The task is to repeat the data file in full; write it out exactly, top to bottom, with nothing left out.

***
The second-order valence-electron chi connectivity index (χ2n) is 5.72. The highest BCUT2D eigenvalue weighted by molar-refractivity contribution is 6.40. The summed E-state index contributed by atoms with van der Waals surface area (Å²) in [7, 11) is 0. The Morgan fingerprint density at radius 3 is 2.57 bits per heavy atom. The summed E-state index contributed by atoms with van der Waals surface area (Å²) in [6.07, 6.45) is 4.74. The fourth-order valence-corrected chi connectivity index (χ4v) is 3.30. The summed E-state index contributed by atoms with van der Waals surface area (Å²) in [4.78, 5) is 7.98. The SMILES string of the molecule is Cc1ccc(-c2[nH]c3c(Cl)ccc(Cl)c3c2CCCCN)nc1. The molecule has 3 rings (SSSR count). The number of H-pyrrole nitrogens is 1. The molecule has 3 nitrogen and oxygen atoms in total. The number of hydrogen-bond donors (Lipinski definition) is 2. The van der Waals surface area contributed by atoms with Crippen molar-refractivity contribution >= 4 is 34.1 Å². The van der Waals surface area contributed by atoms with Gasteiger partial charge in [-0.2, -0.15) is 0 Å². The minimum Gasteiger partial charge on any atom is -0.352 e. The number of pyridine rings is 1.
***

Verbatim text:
The second-order valence-electron chi connectivity index (χ2n) is 5.72. The highest BCUT2D eigenvalue weighted by molar-refractivity contribution is 6.40. The summed E-state index contributed by atoms with van der Waals surface area (Å²) in [7, 11) is 0. The Morgan fingerprint density at radius 3 is 2.57 bits per heavy atom. The summed E-state index contributed by atoms with van der Waals surface area (Å²) in [6.07, 6.45) is 4.74. The fourth-order valence-corrected chi connectivity index (χ4v) is 3.30. The summed E-state index contributed by atoms with van der Waals surface area (Å²) in [4.78, 5) is 7.98. The SMILES string of the molecule is Cc1ccc(-c2[nH]c3c(Cl)ccc(Cl)c3c2CCCCN)nc1. The molecule has 3 rings (SSSR count). The number of H-pyrrole nitrogens is 1. The molecule has 3 nitrogen and oxygen atoms in total. The number of hydrogen-bond donors (Lipinski definition) is 2. The van der Waals surface area contributed by atoms with Crippen molar-refractivity contribution >= 4 is 34.1 Å². The van der Waals surface area contributed by atoms with Gasteiger partial charge in [-0.2, -0.15) is 0 Å². The minimum Gasteiger partial charge on any atom is -0.352 e. The number of pyridine rings is 1.